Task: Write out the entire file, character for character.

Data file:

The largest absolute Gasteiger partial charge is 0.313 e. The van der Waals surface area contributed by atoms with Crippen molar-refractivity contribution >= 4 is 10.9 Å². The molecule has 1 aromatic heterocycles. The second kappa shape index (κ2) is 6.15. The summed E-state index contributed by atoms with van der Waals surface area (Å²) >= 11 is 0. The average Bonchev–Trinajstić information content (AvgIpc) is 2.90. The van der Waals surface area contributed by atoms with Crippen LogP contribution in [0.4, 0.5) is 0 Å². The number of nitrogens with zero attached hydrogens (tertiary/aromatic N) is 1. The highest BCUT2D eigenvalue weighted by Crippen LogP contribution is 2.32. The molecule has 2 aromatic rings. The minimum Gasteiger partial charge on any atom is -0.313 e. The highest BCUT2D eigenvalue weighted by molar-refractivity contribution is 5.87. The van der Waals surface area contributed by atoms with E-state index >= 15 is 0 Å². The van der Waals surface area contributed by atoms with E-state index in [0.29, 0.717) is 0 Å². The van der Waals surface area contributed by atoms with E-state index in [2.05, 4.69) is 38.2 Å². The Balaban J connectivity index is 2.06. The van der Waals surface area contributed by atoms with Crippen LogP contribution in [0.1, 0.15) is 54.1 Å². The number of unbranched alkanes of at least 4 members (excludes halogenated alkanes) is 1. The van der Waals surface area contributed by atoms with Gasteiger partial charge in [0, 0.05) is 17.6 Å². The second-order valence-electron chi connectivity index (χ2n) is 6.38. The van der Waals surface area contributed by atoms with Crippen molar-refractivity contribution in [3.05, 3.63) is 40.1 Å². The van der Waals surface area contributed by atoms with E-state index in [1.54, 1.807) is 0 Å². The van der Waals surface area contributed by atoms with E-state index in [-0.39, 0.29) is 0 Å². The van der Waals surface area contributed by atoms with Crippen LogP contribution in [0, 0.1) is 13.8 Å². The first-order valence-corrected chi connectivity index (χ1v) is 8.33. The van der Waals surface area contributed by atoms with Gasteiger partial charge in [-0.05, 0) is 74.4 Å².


The largest absolute Gasteiger partial charge is 0.313 e. The van der Waals surface area contributed by atoms with Crippen molar-refractivity contribution >= 4 is 10.9 Å². The molecule has 1 aromatic heterocycles. The second kappa shape index (κ2) is 6.15. The summed E-state index contributed by atoms with van der Waals surface area (Å²) >= 11 is 0. The average Bonchev–Trinajstić information content (AvgIpc) is 2.90. The van der Waals surface area contributed by atoms with Crippen LogP contribution in [0.4, 0.5) is 0 Å². The number of nitrogens with zero attached hydrogens (tertiary/aromatic N) is 1. The highest BCUT2D eigenvalue weighted by Crippen LogP contribution is 2.32. The molecule has 2 aromatic rings. The minimum Gasteiger partial charge on any atom is -0.313 e. The highest BCUT2D eigenvalue weighted by molar-refractivity contribution is 5.87. The van der Waals surface area contributed by atoms with E-state index >= 15 is 0 Å². The van der Waals surface area contributed by atoms with E-state index in [0.29, 0.717) is 0 Å². The van der Waals surface area contributed by atoms with E-state index in [2.05, 4.69) is 38.2 Å². The Balaban J connectivity index is 2.06. The van der Waals surface area contributed by atoms with Crippen LogP contribution in [0.1, 0.15) is 54.1 Å². The number of unbranched alkanes of at least 4 members (excludes halogenated alkanes) is 1. The van der Waals surface area contributed by atoms with Gasteiger partial charge in [0, 0.05) is 17.6 Å². The second-order valence-electron chi connectivity index (χ2n) is 6.38. The van der Waals surface area contributed by atoms with Crippen molar-refractivity contribution in [3.05, 3.63) is 40.1 Å². The van der Waals surface area contributed by atoms with E-state index in [1.54, 1.807) is 0 Å². The van der Waals surface area contributed by atoms with E-state index in [-0.39, 0.29) is 0 Å². The van der Waals surface area contributed by atoms with Crippen LogP contribution in [0, 0.1) is 13.8 Å². The first-order valence-corrected chi connectivity index (χ1v) is 8.33. The van der Waals surface area contributed by atoms with Gasteiger partial charge in [-0.05, 0) is 74.4 Å².